IXD Futures: AI & machine learning, AR & VR, speculative design & futures—intro lecture 15

Alternative ways of thinking about interactive experiences & speculating on the future

We are finally into the future — and this week we read about Artificial Intelligence and machine learning, about Robots and thinking about how we design the future.

Read through IBM’s Design for AI Framework. They do a great job of explaining the parts — much better than I—especially the section on the ethical considerations for designing for AI and data. And watch the trailer for Coded Bias — it drives home many of the issues we are seeing with these tools, interfaces and algorithms being developed by predominantly white men.

AI generated faces on Wikimedia commons

It’s important to consider how you approach designing when Machine Learning and Artificial Intelligence are involved. Algorithms that learn (AI) are ultimately designed by people and how they are used, determined by people. The outcomes of these reflect the biases and blind spots of the people creating them. As Interaction Designers, we can use our skills to understand who is benefiting or not, who relies on these tools and if the outcomes are humane and fair.

This week also watch the short videos from Timo Arnall, Matt Jones and Stuart Candy about reframing and thinking about how you design for future states. And watch the long video from Adeola Enigbokan who was a keynote speaker at this past year’s Interactions 2020 Conference in Milan, Italy. Adeola looks to the past to have us think about how we prepare and DESIGN for the in-between spaces and future spaces. She talks about architectures of trust. I found her talk inspiring and I hope you will as well.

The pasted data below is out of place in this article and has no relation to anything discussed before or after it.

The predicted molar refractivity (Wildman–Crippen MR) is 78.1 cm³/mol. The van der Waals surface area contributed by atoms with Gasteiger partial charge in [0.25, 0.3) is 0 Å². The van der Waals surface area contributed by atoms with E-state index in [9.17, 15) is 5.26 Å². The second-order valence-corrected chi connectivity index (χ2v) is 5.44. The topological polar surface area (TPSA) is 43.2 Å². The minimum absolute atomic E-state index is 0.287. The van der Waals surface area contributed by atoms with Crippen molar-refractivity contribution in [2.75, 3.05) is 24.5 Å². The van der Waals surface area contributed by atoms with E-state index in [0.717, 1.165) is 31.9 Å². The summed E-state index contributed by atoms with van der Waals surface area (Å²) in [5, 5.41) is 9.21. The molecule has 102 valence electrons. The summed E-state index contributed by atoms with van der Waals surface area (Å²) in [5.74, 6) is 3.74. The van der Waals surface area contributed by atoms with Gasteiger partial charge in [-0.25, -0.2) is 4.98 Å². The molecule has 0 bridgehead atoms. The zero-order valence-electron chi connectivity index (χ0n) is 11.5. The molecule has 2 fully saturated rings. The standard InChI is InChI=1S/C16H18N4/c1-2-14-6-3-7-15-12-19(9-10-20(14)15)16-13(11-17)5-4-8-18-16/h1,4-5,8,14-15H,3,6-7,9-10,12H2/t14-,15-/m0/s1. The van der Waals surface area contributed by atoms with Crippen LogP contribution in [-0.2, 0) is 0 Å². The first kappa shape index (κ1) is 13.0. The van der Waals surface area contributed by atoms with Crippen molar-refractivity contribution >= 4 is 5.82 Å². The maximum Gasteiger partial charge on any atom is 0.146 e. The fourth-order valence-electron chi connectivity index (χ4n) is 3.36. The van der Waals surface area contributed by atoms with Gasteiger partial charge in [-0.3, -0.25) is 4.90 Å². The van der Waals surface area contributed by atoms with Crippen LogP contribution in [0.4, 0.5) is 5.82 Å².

To end the semester I asked my students to think about the future. Consider a future perspective for interaction design. What advances do you envision? What interactions will be ubiquitous? Read the Futures Wheel – Practical Frameworks for Ethical Design article to help you get started and use the Futures Wheel template to think about your ideas and their consequences.

Futures Wheel from Mazi Javidiani and Majid Behboudi — I redrew it and made a PDF so my students could use it to guide their thinking for the end of the semester.

The Uncanny Valley by by Masahiro Mori
The Digital Designer of the Future by Diógenes Brito
Animism: Living with Social Robots—chapter from Enchanted Objects by David Rose

Coded Bias trailer (YouTube) — I highly recommend watching the whole film if possible
Towards Experiential Futures with Stuart Candy (Vimeo)
Reframing Human-centered with Matt Jones (Vimeo)
Imagining Futures with Timo Arnall, Ph.D. (Vimeo)
Architectures of Trust with Adeola Enigbogan (Vimeo)

Note: All these lectures were delivered via video with related slide decks of images. Following the intro, students had a series of readings and videos to watch related to the topics covered in the lecture or the overall time frame. They were then given a set of prompts to stimulate their thinking and writings which ended up in a class blog.

Information Age
Information Age: Voice, Design systems, mobile & IoT, intro lecture 14
Information Age: The dot com boom, rise of e-commerce, accessible to universal—intro lecture 13
Information Age: Information Architecture & Richard Saul Wurman, intro lecture 12

Computer Age
Computer Age: AOL, Girl Games, intro lecture 11
Computer Age: The World Wide Web, Browsers, Early Community, intro lecture 10
Computer Age: Early personal computers & games – intro lecture 9
Computer Age: Christopher Alexander, Muriel Cooper and Architecting Space, intro lecture 8

Silicon Age
Silicon Age: Visioning the Future, intro lecture 7
Silicon Age: The Mother of All Demos, intro lecture 6

Industrial Age
Industrial Age: Mid-Century Designers, Designing For People, intro lecture 5
Industrial Age: Between the Wars, intro lecture 4
Industrial Revolution & Manifestos, intro lecture3

In the Beginning
Read intro lecture 2 — In the Beginning Part 2
Read intro lecture 1 — In the Beginning Part 1

Setting the Stage
See the visual syllabus and how I approached putting this class together